We have a very untenable situation, in that the courts have indicated that the Mi'kmaq and others have certain rights to access the fishery. Nobody at this committee is denying that. We also have an untenable situation for fishers who are following the laws and regulations put down by the Department of Fisheries and Oceans to access their livelihoods, as has been rightly pointed out by some of the witnesses who are here today.
Even Professor Rodon has basically said the government hasn't come to the table yet. The professor is exactly right. The government hasn't even been at this committee table. For those who are watching these committee proceedings right now, I don't recall a committee ever starting a study without first consulting with department officials to set the groundwork, even for studies that are not controversial. Studies that are just there to provide the basis of information and understanding about better governance usually start with departmental officials. Here we have a potentially explosive situation on the ground and on the water off our eastern coast, and this committee hasn't been given the benefit of the doubt.
It's not a slight against the clerk or the chair, but on the motion we're bringing forward right now as Conservatives at this committee, we would like very much to have the departmental officials come in with the minister to let us know exactly what's happened so we can ask the right questions of the witnesses and we can get a sense of the debate going on at government tables. I know they can't disclose all the information, but I feel that this committee is basically floundering in its study right now. It's not because we don't have good witnesses and it's not because we're not asking good questions, but we're actually not able to direct the committee's actions in a way that will provide useful feedback for the government. That's the committee's primary responsibility here: to provide useful recommendations and feedback on behalf of all Canadians so we can have a sense of what questions to ask and what responses would be beneficial.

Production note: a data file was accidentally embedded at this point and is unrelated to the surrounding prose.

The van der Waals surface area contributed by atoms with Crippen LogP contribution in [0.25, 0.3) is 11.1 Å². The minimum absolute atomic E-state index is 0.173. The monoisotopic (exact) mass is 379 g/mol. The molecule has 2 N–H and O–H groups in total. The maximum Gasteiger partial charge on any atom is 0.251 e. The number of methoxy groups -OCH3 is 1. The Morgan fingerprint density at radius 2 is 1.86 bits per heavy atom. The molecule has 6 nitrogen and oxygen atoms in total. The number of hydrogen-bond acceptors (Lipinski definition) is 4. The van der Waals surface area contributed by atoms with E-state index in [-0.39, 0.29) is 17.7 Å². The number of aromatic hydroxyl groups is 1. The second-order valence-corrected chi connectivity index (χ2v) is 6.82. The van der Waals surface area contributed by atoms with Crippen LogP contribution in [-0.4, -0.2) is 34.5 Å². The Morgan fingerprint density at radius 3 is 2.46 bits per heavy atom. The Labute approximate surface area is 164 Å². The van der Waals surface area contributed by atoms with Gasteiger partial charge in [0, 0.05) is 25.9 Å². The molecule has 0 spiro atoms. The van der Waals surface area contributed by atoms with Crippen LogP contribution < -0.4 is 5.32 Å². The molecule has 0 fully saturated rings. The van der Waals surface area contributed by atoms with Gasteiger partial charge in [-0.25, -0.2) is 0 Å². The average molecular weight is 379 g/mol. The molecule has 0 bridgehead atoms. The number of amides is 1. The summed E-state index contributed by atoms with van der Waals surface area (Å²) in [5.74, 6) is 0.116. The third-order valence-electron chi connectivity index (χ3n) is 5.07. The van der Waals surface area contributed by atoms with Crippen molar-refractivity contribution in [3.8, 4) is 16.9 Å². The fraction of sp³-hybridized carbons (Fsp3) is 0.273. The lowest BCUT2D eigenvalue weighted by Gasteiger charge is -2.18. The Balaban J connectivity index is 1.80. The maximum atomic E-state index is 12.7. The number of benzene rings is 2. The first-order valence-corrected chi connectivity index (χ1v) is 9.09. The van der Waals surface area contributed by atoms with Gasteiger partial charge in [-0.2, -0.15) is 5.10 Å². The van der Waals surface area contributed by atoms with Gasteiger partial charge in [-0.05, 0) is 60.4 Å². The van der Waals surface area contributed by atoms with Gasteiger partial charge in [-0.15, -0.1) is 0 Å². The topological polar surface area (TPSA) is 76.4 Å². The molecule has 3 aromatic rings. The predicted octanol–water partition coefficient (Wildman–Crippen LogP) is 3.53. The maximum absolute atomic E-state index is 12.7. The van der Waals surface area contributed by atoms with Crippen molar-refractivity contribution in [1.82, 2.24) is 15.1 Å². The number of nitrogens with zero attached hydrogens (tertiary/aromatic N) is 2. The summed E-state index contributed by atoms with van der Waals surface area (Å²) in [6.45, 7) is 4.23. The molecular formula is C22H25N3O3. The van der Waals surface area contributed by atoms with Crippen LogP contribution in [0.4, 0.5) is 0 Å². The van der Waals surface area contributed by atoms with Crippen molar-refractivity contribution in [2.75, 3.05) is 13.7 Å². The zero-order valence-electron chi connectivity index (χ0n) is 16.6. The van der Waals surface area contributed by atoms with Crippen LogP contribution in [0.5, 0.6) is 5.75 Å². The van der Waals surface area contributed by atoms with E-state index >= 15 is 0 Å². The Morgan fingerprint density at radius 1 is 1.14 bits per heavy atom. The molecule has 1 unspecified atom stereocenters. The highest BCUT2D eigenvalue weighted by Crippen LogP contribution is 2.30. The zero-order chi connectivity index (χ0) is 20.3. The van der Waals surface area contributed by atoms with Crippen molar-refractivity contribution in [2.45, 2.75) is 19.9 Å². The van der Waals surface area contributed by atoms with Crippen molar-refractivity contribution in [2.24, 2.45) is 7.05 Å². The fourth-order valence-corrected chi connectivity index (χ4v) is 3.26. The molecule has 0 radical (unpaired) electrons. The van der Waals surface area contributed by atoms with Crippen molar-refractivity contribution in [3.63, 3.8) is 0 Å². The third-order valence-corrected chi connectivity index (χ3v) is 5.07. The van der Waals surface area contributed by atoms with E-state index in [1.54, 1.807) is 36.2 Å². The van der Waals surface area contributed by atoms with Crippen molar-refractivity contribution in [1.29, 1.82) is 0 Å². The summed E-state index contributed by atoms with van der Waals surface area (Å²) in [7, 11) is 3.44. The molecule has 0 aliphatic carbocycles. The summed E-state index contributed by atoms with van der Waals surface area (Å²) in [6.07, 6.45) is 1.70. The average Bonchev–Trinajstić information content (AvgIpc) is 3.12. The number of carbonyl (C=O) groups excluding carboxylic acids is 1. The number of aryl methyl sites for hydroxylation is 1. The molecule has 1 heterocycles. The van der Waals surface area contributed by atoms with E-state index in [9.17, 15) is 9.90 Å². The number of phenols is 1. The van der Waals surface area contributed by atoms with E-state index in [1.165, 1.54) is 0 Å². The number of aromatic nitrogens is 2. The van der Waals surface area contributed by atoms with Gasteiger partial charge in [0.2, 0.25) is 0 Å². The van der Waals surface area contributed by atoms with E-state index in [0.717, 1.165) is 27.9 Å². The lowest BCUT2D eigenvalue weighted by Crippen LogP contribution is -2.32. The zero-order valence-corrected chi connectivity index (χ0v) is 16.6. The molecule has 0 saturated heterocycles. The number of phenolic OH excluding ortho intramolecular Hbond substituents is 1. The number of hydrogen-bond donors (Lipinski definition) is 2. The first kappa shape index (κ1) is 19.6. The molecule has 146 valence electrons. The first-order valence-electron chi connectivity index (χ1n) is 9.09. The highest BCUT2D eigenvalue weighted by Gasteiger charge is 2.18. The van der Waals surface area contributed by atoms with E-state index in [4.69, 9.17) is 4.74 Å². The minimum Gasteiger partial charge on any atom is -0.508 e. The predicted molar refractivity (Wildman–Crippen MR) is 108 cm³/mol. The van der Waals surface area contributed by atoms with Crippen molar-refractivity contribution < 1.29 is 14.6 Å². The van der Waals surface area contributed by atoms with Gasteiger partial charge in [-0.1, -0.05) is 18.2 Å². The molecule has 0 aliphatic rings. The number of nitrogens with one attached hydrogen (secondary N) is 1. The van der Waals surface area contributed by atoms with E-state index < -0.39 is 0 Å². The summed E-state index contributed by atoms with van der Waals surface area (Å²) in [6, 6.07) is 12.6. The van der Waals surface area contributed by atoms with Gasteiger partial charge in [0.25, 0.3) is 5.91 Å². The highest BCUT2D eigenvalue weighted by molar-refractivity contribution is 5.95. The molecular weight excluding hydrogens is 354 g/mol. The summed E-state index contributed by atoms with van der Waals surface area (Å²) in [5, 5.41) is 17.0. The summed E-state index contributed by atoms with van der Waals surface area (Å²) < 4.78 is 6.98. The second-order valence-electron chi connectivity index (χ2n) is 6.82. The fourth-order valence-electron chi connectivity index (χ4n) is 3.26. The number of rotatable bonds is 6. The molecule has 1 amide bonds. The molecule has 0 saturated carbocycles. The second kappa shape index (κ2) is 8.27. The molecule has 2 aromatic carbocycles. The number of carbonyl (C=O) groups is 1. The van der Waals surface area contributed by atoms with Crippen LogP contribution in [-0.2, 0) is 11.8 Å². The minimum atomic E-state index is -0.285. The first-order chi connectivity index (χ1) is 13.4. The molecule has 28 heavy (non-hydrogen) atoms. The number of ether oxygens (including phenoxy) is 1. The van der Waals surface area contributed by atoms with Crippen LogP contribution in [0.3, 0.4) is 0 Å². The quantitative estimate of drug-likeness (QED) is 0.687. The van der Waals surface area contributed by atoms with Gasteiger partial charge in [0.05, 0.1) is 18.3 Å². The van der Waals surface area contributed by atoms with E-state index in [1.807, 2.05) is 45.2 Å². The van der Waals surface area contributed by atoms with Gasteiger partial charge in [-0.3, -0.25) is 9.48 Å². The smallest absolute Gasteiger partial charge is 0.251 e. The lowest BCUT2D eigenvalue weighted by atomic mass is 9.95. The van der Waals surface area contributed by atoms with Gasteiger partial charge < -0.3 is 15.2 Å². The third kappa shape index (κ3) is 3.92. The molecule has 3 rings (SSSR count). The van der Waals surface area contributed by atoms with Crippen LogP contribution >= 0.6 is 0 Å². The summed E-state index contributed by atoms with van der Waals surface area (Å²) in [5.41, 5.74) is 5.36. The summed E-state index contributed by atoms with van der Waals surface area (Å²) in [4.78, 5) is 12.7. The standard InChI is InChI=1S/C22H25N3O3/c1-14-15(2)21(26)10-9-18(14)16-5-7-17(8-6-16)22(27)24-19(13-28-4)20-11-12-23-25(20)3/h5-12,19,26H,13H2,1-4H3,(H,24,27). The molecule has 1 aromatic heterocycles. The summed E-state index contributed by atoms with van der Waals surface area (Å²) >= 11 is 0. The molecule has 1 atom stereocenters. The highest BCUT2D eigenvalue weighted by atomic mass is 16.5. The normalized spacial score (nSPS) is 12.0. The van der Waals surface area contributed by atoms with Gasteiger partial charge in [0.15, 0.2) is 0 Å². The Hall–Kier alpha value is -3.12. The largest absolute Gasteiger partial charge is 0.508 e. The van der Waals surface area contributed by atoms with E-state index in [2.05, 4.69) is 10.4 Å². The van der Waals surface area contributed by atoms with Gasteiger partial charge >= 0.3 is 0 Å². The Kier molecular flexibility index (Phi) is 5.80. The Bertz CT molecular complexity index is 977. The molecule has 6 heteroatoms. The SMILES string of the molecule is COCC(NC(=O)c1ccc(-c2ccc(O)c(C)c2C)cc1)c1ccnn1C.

Mr. Chair, I would encourage the members of the committee who are here to take that responsibility seriously, to take this study very seriously and to support the motion my colleague has moved. As I said, I've been a member of this committee for the better part of 10 years, I'm guessing, and I have never, ever, seen a study start off without at least the departmental officials, and I've never seen a minister unwilling to come to talk to the committee about these issues.
Through you, Mr. Chair, I would ask my colleagues at the committee to support this motion. I want to hear from the minister. I want to know the minister's sense of the issues on the ground so that when more witnesses come, I'll be able to do my job better as a member of Parliament.
I want to ask the department officials some very pointed and tough questions about how they're managing this particular situation. I want to hear from those departmental officials on how they manage the lobster fishery so that I can put that in context with the other witnesses who come before the committee.
Canadians deserve better results and better responses from this committee's work. We can give them those better responses if we do things in a bit of a better order. I support my colleague's motion wholeheartedly.
When we started this discussion, I put forward a motion. It was the Conservative Party and the Bloc Québécois who expanded it to include indigenous knowledge holders and enforcement and the RCMP. We took something that was focused and expanded it, because you needed to see this.
However, I object to the notion that we need to hear from the minister or the fisheries department. What we are talking about in essence is law, Mi'kmaq law. The witnesses we have today are excellent. They have been relied on in court testimony and they're amazing.
The Conservatives said that we're fishing in the dark. Well, the witnesses we have called are giving you a spotlight.
Can we do this discussion during committee business and allow the valuable testimony we're going to hear to move forward, before we talk about when we bring the minister forward? As far as I know, there is a notion to bring her here before November 30, but I would like to get to the witnesses and the expanded group of witnesses who were asked for by both the Conservatives and the Bloc when this motion came forward initially. I would like to do so in a time that gives our committee members a chance to hear from these expert witnesses.
I'm happy that Mr. Williamson has brought this motion forward. In my five years of being on the fisheries committee, as Mr. Calkins stated, I don't ever recall not having officials come in to give us the background, the history, the reasons and the place on the ground where we are at this point in time, so that we can understand better the information we've received from witnesses.
This certainly isn't to detract from the three witnesses we have today. This is something the committee should have hashed out before we started off on this path, so that we have some groundwork, a foundation to work from, so that we know the reasoning behind the Marshall I and Marshall II positions. How did we go 20 years...? Some say there's been no movement, while some say there has been movement on those decisions. However, without knowing what the department has done, without hearing from the minister on what's taking place at the current time, I don't believe there's any way we can move forward as this committee to make reasonable recommendations for resolving this issue as quickly as possible so that everyone can get back to doing what they really want to do.